Why the Lagrangian is kinetic minus potential energy (at least for gravity)

Warning: This is a higher level post, assuming some familiarity with Lagrangian mechanics and general relativity.

When the aspiring physics student is first exposed to Lagrangian mechanics, which differs from Newtonian mechanics in that it focuses on scalars and energies rather than vectors and forces, the question always and everywhere arises: “But why is it kinetic minus potential energy?”

The answers usually provided are deeply unsatisfactory. Things like “Well, we’ll soon show that it’s equivalent to Newton’s Laws, so if you accept those than that should be enough.” The initial construction[1] just seemed so deep and careful, where we posit that space is homogeneous (to remove absolute position from the Lagrangian) and isotropic (so only the magnitude of velocity matters, not it’s direction) and that time is homogeneous (to remove time from the Lagrangian) and the principle of relativity which requires that the Lagrangian vary only linearly with the quantity \displaystyle v^2. But when the time comes to include other particles, we get a big, dirty, mysterious minus sign.

When we move up to a higher plane though, things start to become a lot cleaner. The action for a relativistic particle is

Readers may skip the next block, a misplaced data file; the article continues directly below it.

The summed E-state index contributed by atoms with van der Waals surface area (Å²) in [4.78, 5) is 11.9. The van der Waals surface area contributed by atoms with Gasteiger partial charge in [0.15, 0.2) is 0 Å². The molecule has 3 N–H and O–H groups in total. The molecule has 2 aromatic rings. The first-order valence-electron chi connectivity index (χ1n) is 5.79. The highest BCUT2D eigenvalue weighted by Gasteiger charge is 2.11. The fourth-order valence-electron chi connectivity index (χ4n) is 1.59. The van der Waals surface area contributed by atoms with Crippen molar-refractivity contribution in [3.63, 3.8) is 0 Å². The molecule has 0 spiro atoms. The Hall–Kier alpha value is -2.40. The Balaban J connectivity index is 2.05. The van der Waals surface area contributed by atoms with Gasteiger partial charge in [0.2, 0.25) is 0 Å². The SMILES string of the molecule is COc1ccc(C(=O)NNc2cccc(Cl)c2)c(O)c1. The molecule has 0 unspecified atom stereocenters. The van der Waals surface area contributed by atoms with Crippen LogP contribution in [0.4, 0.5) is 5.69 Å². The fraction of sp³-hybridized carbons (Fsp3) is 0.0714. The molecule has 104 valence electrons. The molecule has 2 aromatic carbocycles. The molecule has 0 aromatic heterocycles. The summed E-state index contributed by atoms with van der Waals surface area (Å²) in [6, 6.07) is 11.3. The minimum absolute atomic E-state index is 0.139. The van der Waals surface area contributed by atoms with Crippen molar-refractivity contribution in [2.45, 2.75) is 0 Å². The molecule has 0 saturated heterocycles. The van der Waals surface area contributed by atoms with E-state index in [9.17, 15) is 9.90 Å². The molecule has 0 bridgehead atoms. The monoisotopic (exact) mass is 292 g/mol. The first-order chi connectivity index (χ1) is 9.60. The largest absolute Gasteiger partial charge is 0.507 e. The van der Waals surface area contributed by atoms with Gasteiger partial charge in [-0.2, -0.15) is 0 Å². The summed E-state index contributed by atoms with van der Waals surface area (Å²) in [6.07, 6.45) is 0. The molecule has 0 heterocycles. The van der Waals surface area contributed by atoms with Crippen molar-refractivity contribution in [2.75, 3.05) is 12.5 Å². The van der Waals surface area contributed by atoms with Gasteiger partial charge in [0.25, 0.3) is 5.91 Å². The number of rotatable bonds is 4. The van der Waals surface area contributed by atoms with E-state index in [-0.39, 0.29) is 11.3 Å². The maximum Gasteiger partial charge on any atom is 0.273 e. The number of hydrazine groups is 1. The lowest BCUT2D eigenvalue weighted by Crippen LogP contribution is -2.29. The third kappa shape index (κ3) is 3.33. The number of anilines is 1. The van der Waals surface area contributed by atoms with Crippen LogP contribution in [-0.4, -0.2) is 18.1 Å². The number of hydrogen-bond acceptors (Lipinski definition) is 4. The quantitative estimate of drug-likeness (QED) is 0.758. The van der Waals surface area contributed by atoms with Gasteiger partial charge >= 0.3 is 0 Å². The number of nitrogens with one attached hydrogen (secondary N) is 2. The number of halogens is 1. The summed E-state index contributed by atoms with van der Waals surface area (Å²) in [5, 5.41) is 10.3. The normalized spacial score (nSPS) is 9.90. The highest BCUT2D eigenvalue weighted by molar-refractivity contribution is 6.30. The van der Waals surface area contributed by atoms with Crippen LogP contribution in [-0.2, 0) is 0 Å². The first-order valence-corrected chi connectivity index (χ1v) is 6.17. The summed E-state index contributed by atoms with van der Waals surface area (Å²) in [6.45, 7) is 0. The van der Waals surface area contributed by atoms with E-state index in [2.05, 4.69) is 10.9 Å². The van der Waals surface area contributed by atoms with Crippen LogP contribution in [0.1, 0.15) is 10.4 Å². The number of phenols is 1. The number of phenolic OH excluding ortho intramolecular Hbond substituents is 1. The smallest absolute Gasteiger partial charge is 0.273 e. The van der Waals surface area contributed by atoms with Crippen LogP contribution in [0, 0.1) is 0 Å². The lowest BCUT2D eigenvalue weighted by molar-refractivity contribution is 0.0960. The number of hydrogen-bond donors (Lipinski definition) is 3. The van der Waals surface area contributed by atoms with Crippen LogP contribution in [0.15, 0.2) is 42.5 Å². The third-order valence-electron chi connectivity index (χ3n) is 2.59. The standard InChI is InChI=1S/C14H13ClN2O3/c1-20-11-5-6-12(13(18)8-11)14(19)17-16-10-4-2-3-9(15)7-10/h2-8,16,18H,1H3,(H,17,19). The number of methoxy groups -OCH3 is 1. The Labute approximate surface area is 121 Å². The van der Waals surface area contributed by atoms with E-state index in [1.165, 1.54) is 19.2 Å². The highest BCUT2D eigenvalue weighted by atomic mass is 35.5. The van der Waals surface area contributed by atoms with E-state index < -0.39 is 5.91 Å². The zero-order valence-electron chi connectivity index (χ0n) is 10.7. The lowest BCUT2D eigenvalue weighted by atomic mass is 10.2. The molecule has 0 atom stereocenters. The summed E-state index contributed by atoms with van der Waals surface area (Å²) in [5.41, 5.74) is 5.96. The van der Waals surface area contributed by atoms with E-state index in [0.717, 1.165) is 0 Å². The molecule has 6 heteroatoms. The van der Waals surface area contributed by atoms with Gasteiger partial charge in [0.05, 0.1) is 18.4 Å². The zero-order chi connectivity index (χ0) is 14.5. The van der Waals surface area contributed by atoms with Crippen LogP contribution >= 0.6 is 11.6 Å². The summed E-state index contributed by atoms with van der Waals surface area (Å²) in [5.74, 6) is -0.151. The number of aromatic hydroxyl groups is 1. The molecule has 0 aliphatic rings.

\displaystyle S = -mc^2 \int d\tau
which is a lot more aesthetically pleasing. Something needs to be extremized, an the proper time is a natural fit. When we move to 4-vectors we find that \displaystyle c^2 is a naturally invariant representation carrying the right units we require.

The Schwarzschild metric for a spherically symmetric mass like the Earth is
\displaystyle d\tau^2 = \left( 1 - \frac{2GM}{rc^2}\right) dt^2 - \frac{1}{c^2}\left( 1 - \frac{2GM}{rc^2}\right)^{-1} dr^2 -\frac{r}{c^2} \, d\Omega^2.
For an object near Earth’s surface, we can simplify this expression by neglecting \displaystyle d\Omega^2 since anything we happen to drop will move radially. Moreover, the quantity \displaystyle 2GM/rc^2 is very small so it can be simplified further to (and don’t let this bother you, since classical mechanics is itself a simplification)
\displaystyle d\tau^2 = \left( 1 - \frac{2GM}{rc^2}\right) dt^2 - \frac{1}{c^2}dr^2.
Why did we simplify just for the space part and not the time part? The space part had the additional \displaystyle 1/c^2 making it very small.

So let’s plug this expression into our relativistic action. We get
\displaystyle S = -mc^2 \int \sqrt{\left( 1 - \frac{2GM}{rc^2}\right) dt^2 - \frac{1}{c^2}dr^2} = -mc^2 \int \sqrt{\left( 1 - \frac{2GM}{rc^2}\right) - \frac{v^2}{c^2}}dt.
We can use the binomial approximation to simplify this to
\displaystyle S \approx -mc^2 \int 1 - \left(\frac{GM}{rc^2} + \frac{v^2}{2c^2}\right)dt
or multiplying the prefactor in
\displaystyle S \approx \int -mc^2 + \left(\frac{GMm}{r} + \frac{1}{2}mv^2\right)dt.
But constant terms in the Lagrangian don’t matter, so we can toss out the \displaystyle -mc^2 and further note that the gravitational potential energy is
\displaystyle U = -\frac{GMm}{r}
so we’ve recovered the classical
\displaystyle S = \int \left(T - U\right)dt.
We can now trace back where the mysterious minus sign came in. The various flips came from the difference in sign between the space and time components of the metric, the square root approximation, and the fact that gravity has an attractive potential.

Hopefully, the classical Lagrangian is now at least one step less mysterious.

[1] See for example Landau-Lifshitz

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